Student: So why is Hunyuan strength so important?
Master Fung: The development of Hunyuan strength is the basis for both health cultivation and self defense. You have to understand that health and self-defense are inseparable when it comes to martial arts. A healthy mind-body is the foundation of strength and awareness and therefore of paramount importance in Kung Fu. The exercises we use to discover and develop Hunyuan strength are beneficial to health. Much has been written about this...deeper relaxation, lubricating the joints, stretching the tendons, strengthening the ligaments, massaging the organs, etc. We are holistically exercising the body in a balanced way. Of course Yi Chuan is martial in nature, therefore we emphasize postures and orbits useful for fighting. When deployed with the proper footwork and timing, techniques expressed with Hunyuan strength utilize the capacity of the whole body to absorb, redirect and discharge strength. Powerful techniques can be delivered without much movement but with sudden and overwhelming force. By arranging our training to develop Hunyuan strength, we address the intertwined issues of health and self defense simultaneously.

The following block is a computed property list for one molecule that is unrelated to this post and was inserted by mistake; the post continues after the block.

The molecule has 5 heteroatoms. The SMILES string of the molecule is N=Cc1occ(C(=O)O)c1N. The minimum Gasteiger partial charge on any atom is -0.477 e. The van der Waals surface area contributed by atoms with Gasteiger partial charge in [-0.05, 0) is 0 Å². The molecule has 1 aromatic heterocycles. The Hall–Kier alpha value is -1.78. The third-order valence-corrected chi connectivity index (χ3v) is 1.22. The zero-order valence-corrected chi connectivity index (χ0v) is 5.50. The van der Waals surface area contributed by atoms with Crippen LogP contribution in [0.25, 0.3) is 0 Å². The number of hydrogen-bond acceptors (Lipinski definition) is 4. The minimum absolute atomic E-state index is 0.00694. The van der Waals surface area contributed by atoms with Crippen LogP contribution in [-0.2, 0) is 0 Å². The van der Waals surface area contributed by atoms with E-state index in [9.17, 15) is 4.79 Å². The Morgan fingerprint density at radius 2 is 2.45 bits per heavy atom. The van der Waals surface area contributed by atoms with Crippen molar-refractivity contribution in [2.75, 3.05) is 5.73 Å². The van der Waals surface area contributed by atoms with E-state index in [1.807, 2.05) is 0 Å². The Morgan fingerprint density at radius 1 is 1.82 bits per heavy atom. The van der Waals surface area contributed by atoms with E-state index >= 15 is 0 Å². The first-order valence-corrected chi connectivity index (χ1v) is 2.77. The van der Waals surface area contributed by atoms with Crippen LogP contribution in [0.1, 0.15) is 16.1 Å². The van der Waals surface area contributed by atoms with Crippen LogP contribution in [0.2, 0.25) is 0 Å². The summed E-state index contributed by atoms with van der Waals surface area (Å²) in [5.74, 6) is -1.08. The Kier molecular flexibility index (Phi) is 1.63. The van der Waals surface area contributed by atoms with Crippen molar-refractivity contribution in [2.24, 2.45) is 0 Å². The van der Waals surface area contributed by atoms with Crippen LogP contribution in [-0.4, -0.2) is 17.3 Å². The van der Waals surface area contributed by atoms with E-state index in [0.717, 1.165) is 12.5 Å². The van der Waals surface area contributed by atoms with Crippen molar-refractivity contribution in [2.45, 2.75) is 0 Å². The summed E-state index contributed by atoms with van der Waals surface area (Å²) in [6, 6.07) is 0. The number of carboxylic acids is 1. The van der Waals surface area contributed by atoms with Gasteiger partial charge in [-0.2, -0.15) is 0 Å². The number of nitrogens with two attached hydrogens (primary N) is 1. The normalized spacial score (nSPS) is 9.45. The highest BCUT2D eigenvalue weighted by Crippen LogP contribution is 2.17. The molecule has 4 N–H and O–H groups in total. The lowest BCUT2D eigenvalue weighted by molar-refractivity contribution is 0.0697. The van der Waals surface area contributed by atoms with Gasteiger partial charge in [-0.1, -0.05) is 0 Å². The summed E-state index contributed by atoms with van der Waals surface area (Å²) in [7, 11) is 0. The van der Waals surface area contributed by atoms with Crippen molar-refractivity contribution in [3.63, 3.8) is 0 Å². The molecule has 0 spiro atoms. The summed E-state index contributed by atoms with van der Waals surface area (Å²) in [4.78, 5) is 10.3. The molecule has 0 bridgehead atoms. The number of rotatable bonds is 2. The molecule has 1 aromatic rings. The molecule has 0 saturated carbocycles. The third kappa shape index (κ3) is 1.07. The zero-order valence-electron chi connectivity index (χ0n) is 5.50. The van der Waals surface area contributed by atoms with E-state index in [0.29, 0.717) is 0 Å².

Student: So if I understand you correctly, it's not the movement or posture that you use that's important but whether or not it uses Hunyuan strength?
Master Fung: Exactly, that was your great grand teacher's point. Various postures and exercises are not the Kung Fu, they are merely an expression of it.

Kind Regards,

Steve
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Old 03-05-2010, 06:42 PM   #2
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Re: Internal (Hunyuan) Strength from a Yi Chuan Perspective

Quote:
Steve Ehrenreich wrote: View Post